They don’t call it the curse for nothing.
Tagline, Ginger Snaps
Back in Februrary, I had unkind words for Ginger Snaps II: Unleashed, the first of a batch of Ginger Snaps sequels. The original‘s best moments, however, make it must-see lycanthrope viewing. Witty, funhouse-scary, and extremely bloody, Ginger Snaps takes I was a Teenage Werewolf far beyond the comfortable horrors of the 1950s drive-in.
Cast, Crew, and Other Info:
GINGER: You know what? You’re right… Maybe I do see a monster. Yeah… It’s got these little green eyes…
BRIGITTE: Oh right. Like I really wish I was hairy and haemorrhaging and sucking off Jason McCarty.
Two goth sisters’ lives change when they encounter the Beast of Bailey Downs, a wild animal that has been killing local pets. As this is a horror movie, the beast turns out to be a werewolf, and it snaps a piece of Ginger before dying. That same night, Ginger gets her first period. Over the course of the month, Ginger transforms. We’re left to wonder if she’s becoming a monster or merely a teenager and to contemplate which is actually scarier.
“You don’t have anything I haven’t seen before.”
The film contains many extraordinary moments, and genuinely creepy juxtapositions of suburbia with other horrors. Walton and Fawcett bleed the adolescence/menstruation/lycanthropy parallels; a conversation with a helpful school nurse on Ginger’s transformation no doubt resonates with every teen who has believed that, no, adults don’t really understand.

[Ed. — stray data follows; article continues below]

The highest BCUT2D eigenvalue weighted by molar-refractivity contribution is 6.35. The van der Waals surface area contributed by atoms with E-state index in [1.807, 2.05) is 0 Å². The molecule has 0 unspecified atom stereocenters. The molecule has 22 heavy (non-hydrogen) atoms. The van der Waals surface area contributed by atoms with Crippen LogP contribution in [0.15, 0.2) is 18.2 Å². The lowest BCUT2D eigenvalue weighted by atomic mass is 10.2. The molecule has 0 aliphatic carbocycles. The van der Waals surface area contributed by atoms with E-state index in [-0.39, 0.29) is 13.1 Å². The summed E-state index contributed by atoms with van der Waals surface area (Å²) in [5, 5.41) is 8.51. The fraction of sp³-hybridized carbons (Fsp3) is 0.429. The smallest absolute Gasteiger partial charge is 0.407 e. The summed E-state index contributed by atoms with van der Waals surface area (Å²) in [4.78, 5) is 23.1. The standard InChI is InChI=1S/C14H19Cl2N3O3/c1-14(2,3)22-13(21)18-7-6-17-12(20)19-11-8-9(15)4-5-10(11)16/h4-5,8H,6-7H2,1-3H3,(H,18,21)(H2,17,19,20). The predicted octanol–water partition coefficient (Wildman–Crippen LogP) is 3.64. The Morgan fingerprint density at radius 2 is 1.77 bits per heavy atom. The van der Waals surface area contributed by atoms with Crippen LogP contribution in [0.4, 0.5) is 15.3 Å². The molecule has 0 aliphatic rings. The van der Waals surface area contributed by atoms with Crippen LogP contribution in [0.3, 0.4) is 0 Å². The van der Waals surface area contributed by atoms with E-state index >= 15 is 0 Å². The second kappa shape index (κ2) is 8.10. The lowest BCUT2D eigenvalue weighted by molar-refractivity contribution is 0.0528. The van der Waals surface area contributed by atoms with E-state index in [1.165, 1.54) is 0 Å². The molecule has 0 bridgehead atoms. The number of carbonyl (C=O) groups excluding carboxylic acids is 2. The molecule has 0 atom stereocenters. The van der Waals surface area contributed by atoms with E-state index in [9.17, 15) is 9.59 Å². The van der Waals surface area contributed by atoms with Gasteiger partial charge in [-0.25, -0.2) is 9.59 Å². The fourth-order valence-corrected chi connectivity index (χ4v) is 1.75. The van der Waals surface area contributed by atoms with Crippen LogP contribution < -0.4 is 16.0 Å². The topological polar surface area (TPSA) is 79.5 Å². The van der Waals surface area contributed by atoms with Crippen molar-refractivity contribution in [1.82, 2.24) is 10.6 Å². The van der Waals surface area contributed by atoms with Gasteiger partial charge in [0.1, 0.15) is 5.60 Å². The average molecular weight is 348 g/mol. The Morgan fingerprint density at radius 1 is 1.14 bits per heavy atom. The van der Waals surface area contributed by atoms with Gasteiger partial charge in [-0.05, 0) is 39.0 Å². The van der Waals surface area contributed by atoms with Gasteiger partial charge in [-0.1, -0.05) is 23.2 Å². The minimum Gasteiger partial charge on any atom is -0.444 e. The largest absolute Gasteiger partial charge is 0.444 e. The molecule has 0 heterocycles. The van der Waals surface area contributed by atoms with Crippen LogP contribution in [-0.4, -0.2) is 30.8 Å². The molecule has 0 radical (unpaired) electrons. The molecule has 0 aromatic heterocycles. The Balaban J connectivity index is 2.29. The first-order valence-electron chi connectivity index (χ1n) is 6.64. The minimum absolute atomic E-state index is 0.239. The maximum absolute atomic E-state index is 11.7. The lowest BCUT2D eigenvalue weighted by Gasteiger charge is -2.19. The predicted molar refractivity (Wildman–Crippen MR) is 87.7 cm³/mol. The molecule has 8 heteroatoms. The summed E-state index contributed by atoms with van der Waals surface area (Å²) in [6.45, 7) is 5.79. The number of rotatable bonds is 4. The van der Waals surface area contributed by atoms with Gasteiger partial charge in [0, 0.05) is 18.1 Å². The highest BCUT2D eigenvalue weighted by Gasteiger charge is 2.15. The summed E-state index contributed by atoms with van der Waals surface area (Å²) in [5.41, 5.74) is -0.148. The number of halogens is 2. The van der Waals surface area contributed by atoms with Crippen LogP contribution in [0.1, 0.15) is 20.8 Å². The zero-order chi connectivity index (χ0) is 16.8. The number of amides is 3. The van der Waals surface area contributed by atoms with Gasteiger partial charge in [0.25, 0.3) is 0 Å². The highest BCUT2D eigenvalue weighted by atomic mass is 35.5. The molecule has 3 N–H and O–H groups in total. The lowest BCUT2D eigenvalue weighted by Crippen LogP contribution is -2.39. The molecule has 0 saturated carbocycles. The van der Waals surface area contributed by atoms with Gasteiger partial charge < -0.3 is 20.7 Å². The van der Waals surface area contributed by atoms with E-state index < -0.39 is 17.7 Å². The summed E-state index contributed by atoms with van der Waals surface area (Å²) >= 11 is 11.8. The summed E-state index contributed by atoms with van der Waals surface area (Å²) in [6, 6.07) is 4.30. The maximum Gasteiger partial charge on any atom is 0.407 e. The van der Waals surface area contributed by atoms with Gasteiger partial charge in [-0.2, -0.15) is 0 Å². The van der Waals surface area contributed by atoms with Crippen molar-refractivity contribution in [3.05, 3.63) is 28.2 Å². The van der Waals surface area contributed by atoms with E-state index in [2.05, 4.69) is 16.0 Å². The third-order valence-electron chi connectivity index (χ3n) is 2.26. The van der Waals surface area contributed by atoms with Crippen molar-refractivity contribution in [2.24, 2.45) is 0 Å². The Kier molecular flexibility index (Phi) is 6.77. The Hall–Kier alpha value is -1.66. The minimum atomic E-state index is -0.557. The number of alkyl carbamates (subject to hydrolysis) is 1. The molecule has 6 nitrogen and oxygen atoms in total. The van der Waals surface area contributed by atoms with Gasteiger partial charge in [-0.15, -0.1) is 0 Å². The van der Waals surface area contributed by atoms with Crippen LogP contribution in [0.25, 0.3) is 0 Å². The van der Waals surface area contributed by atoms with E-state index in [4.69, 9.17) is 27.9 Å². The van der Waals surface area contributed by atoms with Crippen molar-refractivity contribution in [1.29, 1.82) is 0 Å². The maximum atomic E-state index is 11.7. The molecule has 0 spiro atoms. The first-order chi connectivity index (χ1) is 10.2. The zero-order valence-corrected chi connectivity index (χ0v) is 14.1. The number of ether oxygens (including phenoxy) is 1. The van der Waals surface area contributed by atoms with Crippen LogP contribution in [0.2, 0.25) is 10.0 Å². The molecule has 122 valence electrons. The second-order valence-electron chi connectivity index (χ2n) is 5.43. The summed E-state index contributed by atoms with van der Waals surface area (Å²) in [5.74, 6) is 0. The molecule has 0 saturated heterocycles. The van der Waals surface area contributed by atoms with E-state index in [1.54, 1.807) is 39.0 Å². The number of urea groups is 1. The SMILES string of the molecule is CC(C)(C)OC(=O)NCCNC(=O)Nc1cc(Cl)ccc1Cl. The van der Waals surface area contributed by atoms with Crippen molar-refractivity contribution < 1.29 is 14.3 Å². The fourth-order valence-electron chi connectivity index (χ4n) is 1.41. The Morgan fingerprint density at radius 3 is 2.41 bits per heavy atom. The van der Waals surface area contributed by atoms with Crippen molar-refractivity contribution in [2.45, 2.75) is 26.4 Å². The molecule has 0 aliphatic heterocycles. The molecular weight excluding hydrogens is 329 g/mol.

The ending becomes overly tortured and a little too conventional. In addition, the full werewolf effect is not terribly convincing.
Originality: 4/6 This plays like a superior episode of Buffy, edgier than tv would permit. It gives us adolescent angst refracted through horror-movie cliche, and a fairly original take on the werewolf tale.
Effects: 4/6 During Ginger’s transformation, the effects and make-up work well. Her final werewolf form is less than convincing.
Acting: 6/6: Both Isabelle and Perkins turn in riveting performances; many ordinary teen movies do not permit their characters’ relationships to develop so convincingly. Mimi Rogers plays her role as a June Cleaverseque mom with frightening perfection; suburbia may be the scariest monster of all.
Emotional Response: 5/6 Most frights are of the funhouse variety typical of monster movies, rather than truly unsettling horror, but the film gives us a good many other things to enjoy– or be unsettled by.
In total, Ginger Snaps receives 33/42.
The collector’s edition DVD includes commentary, deleted sequences, auditions, rehearsal footage, interviews, Ginger and Brigette’s project from the movie’s opening, trailers, and more.
Variations of the film exist on DVD and VHS; the Collector’s Edition and the Canadian release feature the movie as originally released, and with the original and– IMHO– superior poster art (follow the Amazon.com and Amazon.ca links above to see both).
A variation of my review first appeared at www.everything2.com
Halloween Countdown to date
- October 1: Witchcraft
Through The Ages
- October 2: The Evil
- October 3: Evil Dead
2: Dead By Dawn
- October 4: Army of
- October 5: Ghostbusters
- October 6: Ghostbusters 2
- October 7: The Little
Shop of Horrors (1960)
- October 8: The
- October 9: The
- October 10: Throne of
- October 11: Ringu
- October 12: The Ring
- October 13: The Sixth Sense
- October 14: Signs
- October 15: Sleepy Hollow
- October 16: Neverwhere
- October 17: Mary Reilly